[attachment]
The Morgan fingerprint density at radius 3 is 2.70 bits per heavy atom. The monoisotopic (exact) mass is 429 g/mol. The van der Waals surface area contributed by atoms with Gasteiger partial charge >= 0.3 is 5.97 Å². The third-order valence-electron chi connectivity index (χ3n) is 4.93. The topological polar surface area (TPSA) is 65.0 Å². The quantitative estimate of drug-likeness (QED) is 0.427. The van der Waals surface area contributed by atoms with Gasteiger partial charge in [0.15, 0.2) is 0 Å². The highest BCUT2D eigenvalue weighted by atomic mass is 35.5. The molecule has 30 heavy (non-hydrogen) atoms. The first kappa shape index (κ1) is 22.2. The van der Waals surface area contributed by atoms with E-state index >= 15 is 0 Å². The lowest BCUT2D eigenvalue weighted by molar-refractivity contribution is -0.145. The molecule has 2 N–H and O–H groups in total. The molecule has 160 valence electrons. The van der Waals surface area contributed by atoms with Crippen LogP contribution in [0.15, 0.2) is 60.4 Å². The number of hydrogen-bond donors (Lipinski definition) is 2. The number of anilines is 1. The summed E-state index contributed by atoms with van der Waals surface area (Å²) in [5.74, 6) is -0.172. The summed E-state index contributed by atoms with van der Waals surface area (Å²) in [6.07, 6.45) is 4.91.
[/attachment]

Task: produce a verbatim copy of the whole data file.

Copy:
The Morgan fingerprint density at radius 3 is 2.70 bits per heavy atom. The monoisotopic (exact) mass is 429 g/mol. The van der Waals surface area contributed by atoms with Gasteiger partial charge >= 0.3 is 5.97 Å². The third-order valence-electron chi connectivity index (χ3n) is 4.93. The topological polar surface area (TPSA) is 65.0 Å². The quantitative estimate of drug-likeness (QED) is 0.427. The van der Waals surface area contributed by atoms with Gasteiger partial charge in [0.15, 0.2) is 0 Å². The highest BCUT2D eigenvalue weighted by atomic mass is 35.5. The molecule has 30 heavy (non-hydrogen) atoms. The first kappa shape index (κ1) is 22.2. The van der Waals surface area contributed by atoms with E-state index >= 15 is 0 Å². The lowest BCUT2D eigenvalue weighted by molar-refractivity contribution is -0.145. The molecule has 2 N–H and O–H groups in total. The molecule has 160 valence electrons. The van der Waals surface area contributed by atoms with Crippen LogP contribution in [0.15, 0.2) is 60.4 Å². The number of hydrogen-bond donors (Lipinski definition) is 2. The number of anilines is 1. The summed E-state index contributed by atoms with van der Waals surface area (Å²) in [5.74, 6) is -0.172. The summed E-state index contributed by atoms with van der Waals surface area (Å²) in [6.07, 6.45) is 4.91.